Employees at Alere Technologies Ltd, which received £31.2 million in public support during its lifetime and was slated by Scotland's development agencies to create 500 new jobs, are now being formally consulted on the proposed closure of the plant, known as CardioSense when it was established in 2005.
A spokeswoman for Massachusetts-based Alere Inc told the Sunday Herald that research and development as well as manufacturing at the site on would be progressively wound down over the coming months and the plant at Stirling University Innovation Park would be closed down by February 2015.
"As a result of a strategic review of its business Alere Inc is reprioritising activities and will no longer develop the Alere heart check device, which has been the focus of Stirling's operations," the spokeswoman said.
She added that jobs would not be transferred to other Alere sites and that the company's flagship heart check would be taken off the market.
The spokeswoman declined to rule out future redundancies at Alere's other two sites in Scotland, saying: "Right now, the only site in Scotland that we are in consultation with regarding closure is Stirling. We have other sites in Scotland but we are not in a consultation process with them."
Both companies, Axis-Shield Diagnostics and BBI Holdings, are in Dundee and have a combined workforce of 200 employees developing and manufacturing medical diagnostic products.
Earlier this year, Alere Inc abandoned plans for an initial public offering in a new company to have been called BBI Diagnostics which would have included Axis-Shield Diagnostics and BBI Holdings as well as other Alere-owned operations in Europe. Alere Inc had planned to use the IPO to sell 25% of its interest in the newly created company and use the proceeds to pay down debt.
The closure of the Stirling plant appeared not to surprise some, given the financial condition of the company. A Scottish life sciences insider told this newspaper that he thought the two Dundee companies were less likely to be closed as they have stronger market positions.
Alere Inc, previously called Inverness Medical Innovations, has 17,600 employees worldwide. It describes itself as one of the largest health management companies in North America, and a global manufacturer of consumer and professional medical diagnostic products.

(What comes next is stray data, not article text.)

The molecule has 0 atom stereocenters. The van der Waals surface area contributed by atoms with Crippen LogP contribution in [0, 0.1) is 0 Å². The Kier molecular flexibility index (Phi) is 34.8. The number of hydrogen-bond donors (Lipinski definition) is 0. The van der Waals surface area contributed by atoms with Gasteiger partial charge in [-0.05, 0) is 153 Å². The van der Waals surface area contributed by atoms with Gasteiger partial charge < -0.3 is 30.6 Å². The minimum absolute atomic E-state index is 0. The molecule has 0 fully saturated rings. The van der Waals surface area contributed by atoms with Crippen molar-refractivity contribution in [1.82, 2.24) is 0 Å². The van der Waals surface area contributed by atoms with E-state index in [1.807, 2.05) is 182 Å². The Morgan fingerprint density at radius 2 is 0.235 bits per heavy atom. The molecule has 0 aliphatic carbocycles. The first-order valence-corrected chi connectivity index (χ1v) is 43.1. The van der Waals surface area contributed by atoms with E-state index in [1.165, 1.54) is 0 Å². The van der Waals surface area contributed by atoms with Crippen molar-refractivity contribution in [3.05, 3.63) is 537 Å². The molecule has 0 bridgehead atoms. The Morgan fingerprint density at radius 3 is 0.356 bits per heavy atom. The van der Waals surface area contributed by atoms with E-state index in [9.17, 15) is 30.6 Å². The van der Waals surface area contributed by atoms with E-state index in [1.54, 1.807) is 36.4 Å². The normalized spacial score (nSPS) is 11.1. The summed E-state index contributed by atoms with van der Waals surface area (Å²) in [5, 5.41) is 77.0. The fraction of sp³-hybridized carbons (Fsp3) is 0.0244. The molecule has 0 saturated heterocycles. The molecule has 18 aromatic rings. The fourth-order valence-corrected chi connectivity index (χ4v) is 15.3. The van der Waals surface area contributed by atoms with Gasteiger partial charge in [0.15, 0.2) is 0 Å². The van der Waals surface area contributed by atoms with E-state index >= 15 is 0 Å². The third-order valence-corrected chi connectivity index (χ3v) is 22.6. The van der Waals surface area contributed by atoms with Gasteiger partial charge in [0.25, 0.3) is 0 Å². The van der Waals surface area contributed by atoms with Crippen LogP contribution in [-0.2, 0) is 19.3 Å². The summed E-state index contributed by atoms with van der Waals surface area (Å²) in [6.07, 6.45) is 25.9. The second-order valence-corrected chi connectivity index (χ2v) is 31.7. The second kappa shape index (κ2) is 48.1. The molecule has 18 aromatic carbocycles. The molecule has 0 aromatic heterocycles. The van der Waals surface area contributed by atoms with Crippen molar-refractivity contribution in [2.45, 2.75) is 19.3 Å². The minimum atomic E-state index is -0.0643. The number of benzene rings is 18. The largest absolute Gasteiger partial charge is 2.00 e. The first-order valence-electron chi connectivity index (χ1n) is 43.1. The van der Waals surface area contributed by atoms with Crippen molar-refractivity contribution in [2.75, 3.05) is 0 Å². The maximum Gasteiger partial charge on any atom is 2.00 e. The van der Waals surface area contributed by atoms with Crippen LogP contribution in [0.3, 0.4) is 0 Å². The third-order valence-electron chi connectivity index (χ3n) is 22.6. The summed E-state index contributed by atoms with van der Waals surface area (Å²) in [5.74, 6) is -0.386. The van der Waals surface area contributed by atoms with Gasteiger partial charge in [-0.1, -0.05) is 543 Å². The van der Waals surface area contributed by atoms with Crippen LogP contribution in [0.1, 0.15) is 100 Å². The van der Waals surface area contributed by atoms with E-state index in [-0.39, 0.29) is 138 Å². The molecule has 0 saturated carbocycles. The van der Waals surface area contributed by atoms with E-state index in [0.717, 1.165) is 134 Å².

Earlier this summer, the corporation posted poor financial figures for the second quarter, which revealed a 3.4% downturn in revenues and losses totalling $55 million. The dismal results were followed by the sudden resignation of three top executives at the company, including Alere's long-serving president and chief executive, Ron Zwanziger, who had been criticised by some analysts for alleged inefficiencies at the company.
Describing the earnings report as "unsatisfactory", the corporation's replacement interim chief executive Namal Nawana said Alere Inc would respond by cutting costs and selling parts of its business to allow it to focus on its core diagnostics products.
In its most recent accounts to be filed with Companies House, Alere Technologies Ltd, the Stirling company which will be closed, posted pre-tax losses on ordinary activities of £3.6 million for 2012 following losses of £5.4m in 2011.
Between 2005 and 2013, Alere Inc received £31,245,000 in public money to help set up CardioSense - or Alere Technologies as it was later renamed. Of the £31.2m, £30.75m was from Scottish Enterprise and £495,000 was Scottish Government-approved Regional Selective Assistance.
The investment was justified in 2005 as potentially creating 500 jobs, including more than 100 high-value research jobs. But the company only ever employed a maximum of 103 people, in 2011.
A Scottish Government spokeswoman expressed "disappointment" at the closure of the Stirling plant, adding: "We are working with the company to ensure that appropriate measures are in place to support the workforce at this difficult time."